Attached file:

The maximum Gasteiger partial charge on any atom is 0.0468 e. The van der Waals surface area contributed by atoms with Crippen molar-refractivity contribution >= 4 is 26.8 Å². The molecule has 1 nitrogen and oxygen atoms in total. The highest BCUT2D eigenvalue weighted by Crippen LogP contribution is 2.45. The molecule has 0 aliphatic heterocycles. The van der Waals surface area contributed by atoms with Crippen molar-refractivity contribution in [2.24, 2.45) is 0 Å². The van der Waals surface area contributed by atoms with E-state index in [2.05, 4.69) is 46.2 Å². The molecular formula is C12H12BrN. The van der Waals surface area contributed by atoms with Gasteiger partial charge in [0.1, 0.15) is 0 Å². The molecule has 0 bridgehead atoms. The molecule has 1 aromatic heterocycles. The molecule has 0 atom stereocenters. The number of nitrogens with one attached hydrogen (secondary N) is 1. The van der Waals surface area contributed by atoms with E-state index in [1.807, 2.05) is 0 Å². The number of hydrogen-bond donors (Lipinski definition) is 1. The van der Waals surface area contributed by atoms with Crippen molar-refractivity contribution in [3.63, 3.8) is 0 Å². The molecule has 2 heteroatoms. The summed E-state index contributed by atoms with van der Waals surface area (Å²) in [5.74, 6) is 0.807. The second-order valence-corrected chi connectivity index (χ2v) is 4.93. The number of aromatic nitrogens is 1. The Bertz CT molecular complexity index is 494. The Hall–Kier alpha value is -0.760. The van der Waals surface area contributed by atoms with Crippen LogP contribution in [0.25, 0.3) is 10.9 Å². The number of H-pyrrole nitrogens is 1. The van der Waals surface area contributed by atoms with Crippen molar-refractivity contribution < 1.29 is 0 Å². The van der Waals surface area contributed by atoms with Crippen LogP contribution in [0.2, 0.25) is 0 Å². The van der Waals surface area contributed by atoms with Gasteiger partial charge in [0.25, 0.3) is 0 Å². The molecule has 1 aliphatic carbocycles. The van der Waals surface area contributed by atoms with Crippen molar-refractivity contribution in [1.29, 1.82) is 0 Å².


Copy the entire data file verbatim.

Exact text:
The maximum Gasteiger partial charge on any atom is 0.0468 e. The van der Waals surface area contributed by atoms with Crippen molar-refractivity contribution >= 4 is 26.8 Å². The molecule has 1 nitrogen and oxygen atoms in total. The highest BCUT2D eigenvalue weighted by Crippen LogP contribution is 2.45. The molecule has 0 aliphatic heterocycles. The van der Waals surface area contributed by atoms with Crippen molar-refractivity contribution in [2.24, 2.45) is 0 Å². The van der Waals surface area contributed by atoms with E-state index in [2.05, 4.69) is 46.2 Å². The molecular formula is C12H12BrN. The van der Waals surface area contributed by atoms with Gasteiger partial charge in [0.1, 0.15) is 0 Å². The molecule has 0 bridgehead atoms. The molecule has 1 aromatic heterocycles. The molecule has 0 atom stereocenters. The number of nitrogens with one attached hydrogen (secondary N) is 1. The van der Waals surface area contributed by atoms with E-state index in [1.807, 2.05) is 0 Å². The number of hydrogen-bond donors (Lipinski definition) is 1. The van der Waals surface area contributed by atoms with Crippen molar-refractivity contribution in [3.63, 3.8) is 0 Å². The molecule has 2 heteroatoms. The summed E-state index contributed by atoms with van der Waals surface area (Å²) in [5.74, 6) is 0.807. The second-order valence-corrected chi connectivity index (χ2v) is 4.93. The number of aromatic nitrogens is 1. The Bertz CT molecular complexity index is 494. The Hall–Kier alpha value is -0.760. The van der Waals surface area contributed by atoms with Crippen LogP contribution in [0.25, 0.3) is 10.9 Å². The number of H-pyrrole nitrogens is 1. The van der Waals surface area contributed by atoms with Crippen molar-refractivity contribution < 1.29 is 0 Å². The van der Waals surface area contributed by atoms with Crippen LogP contribution in [0.2, 0.25) is 0 Å². The van der Waals surface area contributed by atoms with Gasteiger partial charge in [0.25, 0.3) is 0 Å². The molecule has 1 aliphatic carbocycles. The van der Waals surface area contributed by atoms with Crippen molar-refractivity contribution in [1.29, 1.82) is 0 Å².